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This biography is from Landmarks of Albany County, New York, edited by Amasa J. Parker of Albany, N. Y., Syracuse, N. Y.; D. Mason & Co. Publishers, 1897.

Rev. William Griffin, D. D.

Few men have been more deservedly prominent and popular in the work and history of the Troy Conference of the Methodist Episcopal church than Dr. Griffin. He was well educated and endowed with a clear and logical brain, possessed broad sympathies and positive convictions and he was perforce of his mental and moral organization a man of action as well as ideas, early attaining prominence as a leader among his brethren.

Three times he was placed in charge of districts and four times elected to represent his conference in the General Conference. Though retired from the active work of the ministry several years ago, he has always kept in touch with the needs of the world and the work of the church, and no worthy object ever appealed to him in vain when it was in his power to grant the desired assistance.

To the cause of education he has always been a ardent friend and liberal supporter. Wesleyan University at Middletown, Conn., credits him with the endowment of its "Chair of Philosophy" and Syracuse University with having endowed its professorship of "History and Political Science."

Cazenovia Seminary, where Mrs. Griffin had been both pupil and preceptress, was made the recipient of $25,000, to endow the chair once occupied by her and to perpetuate the memory of the place where she had passed not a few of the sunniest days of her life. Generous contributions have been made to other educational institutions.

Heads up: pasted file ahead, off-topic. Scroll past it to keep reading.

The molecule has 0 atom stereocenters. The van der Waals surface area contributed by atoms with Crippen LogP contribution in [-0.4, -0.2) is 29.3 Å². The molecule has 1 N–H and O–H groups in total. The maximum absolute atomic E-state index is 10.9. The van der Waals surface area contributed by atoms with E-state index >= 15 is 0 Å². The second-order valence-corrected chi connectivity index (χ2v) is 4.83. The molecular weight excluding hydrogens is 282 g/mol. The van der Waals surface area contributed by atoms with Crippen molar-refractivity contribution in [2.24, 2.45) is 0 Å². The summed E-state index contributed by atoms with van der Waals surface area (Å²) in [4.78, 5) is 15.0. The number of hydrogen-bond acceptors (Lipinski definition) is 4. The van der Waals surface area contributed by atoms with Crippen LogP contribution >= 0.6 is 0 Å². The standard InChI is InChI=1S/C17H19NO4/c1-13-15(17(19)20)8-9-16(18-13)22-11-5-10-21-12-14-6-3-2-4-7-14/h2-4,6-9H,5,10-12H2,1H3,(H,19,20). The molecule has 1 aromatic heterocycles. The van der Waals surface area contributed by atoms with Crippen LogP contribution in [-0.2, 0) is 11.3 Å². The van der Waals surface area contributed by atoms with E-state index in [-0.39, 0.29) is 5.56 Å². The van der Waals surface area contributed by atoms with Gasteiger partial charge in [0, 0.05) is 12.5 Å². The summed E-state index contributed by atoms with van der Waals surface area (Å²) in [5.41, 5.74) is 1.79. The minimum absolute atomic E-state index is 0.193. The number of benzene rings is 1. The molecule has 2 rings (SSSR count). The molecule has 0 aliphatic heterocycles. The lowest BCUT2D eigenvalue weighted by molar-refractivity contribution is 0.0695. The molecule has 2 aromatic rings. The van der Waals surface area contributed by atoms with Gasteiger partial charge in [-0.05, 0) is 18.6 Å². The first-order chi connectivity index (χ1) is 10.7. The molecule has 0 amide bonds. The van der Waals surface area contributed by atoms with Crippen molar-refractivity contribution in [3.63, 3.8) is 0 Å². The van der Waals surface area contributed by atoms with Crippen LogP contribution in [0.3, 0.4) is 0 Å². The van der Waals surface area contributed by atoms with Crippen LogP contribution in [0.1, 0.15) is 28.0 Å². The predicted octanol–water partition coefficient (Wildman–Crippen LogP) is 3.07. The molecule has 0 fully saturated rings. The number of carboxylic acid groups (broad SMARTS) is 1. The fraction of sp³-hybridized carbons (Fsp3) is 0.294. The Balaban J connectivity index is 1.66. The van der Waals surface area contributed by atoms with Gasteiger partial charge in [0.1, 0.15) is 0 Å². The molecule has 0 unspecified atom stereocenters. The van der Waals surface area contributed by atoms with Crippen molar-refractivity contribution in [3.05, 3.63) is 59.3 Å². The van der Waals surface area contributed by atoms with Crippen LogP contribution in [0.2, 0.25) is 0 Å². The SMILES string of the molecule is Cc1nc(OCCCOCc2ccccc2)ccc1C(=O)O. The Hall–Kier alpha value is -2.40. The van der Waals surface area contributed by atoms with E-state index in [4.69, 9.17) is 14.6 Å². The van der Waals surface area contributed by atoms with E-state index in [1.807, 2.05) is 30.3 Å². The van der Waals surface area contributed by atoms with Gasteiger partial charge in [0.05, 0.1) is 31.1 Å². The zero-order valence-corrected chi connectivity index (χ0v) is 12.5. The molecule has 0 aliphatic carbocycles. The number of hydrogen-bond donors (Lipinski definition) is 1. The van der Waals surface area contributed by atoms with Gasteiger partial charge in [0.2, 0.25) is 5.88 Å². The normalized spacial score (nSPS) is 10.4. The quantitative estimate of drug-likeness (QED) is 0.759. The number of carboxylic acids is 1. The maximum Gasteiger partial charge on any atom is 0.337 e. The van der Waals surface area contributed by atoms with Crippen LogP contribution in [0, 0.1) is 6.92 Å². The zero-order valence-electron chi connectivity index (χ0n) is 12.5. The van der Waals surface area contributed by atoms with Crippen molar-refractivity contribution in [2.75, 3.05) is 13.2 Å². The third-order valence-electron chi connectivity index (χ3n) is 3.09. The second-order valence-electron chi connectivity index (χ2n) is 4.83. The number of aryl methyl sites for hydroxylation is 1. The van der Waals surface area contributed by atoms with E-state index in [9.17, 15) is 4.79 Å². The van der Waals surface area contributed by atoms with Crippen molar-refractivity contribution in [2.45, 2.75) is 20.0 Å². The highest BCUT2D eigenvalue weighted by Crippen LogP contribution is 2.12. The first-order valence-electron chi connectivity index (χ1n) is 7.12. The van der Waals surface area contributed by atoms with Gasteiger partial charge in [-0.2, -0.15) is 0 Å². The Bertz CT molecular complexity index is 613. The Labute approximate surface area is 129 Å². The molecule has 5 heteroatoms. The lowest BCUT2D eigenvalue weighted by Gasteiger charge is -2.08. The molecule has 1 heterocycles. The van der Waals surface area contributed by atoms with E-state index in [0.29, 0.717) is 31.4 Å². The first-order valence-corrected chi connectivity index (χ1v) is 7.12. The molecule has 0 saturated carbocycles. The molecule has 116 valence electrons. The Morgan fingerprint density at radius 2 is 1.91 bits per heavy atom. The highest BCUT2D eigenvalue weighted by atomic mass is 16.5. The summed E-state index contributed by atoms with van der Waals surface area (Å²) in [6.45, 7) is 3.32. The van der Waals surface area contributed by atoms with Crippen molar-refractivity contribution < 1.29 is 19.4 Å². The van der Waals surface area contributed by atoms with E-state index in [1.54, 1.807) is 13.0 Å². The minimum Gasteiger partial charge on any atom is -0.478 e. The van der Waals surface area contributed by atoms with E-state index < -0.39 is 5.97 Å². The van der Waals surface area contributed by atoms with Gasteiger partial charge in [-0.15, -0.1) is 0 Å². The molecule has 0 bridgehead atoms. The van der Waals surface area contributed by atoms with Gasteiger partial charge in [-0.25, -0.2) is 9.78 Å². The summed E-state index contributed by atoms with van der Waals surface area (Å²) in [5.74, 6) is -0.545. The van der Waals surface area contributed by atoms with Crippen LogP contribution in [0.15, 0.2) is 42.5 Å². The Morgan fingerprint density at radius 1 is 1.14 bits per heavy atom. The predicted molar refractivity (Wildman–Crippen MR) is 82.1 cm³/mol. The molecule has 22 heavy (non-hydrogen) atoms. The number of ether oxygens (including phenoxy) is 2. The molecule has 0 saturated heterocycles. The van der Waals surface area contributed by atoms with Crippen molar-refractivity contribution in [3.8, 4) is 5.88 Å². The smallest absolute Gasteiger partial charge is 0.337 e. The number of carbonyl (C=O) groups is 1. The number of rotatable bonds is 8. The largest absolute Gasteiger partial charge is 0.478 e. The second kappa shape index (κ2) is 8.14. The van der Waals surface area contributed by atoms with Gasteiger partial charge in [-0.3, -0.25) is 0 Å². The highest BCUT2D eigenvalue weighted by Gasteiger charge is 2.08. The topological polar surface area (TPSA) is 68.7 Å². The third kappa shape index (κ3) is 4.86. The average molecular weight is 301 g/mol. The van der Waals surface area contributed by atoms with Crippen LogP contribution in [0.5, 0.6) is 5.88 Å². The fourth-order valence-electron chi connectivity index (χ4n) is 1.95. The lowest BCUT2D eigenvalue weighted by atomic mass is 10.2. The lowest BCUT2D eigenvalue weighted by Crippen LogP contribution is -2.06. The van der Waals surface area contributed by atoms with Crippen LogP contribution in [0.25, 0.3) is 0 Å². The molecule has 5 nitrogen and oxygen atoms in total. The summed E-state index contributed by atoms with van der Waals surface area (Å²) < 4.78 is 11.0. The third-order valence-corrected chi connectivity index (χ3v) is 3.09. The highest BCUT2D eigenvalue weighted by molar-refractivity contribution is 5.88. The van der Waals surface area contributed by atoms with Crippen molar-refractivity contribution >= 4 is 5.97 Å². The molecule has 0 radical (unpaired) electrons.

But history will undoubtedly show that at Round Lake he has accomplished the crowning work of his life.

In 1886 he was elected president of the association, and most worthily has he filled the position for more than a decade and most generously has he contributed to the development of its growing educational work. Here he has had ample field for his versatile genius, broad sympathies and indomitable perseverance. Up as by magic have sprung a summer school with its varied departments of music, art, archaeology, oratory, modern and ancient languages, theology, and a popular assembly of wide range in up to date subjects.

Here, also, has been established a flourishing academy and an exceptionally fine museum of art and archaeology.

Though eighty years have rolled past him, time has dealt most kindly with his vigorous physique and left little impression save in his whitened locks. Living royally in years and deeds and memories, he is yet planning larger things in the interests of his beloved Round Lake.

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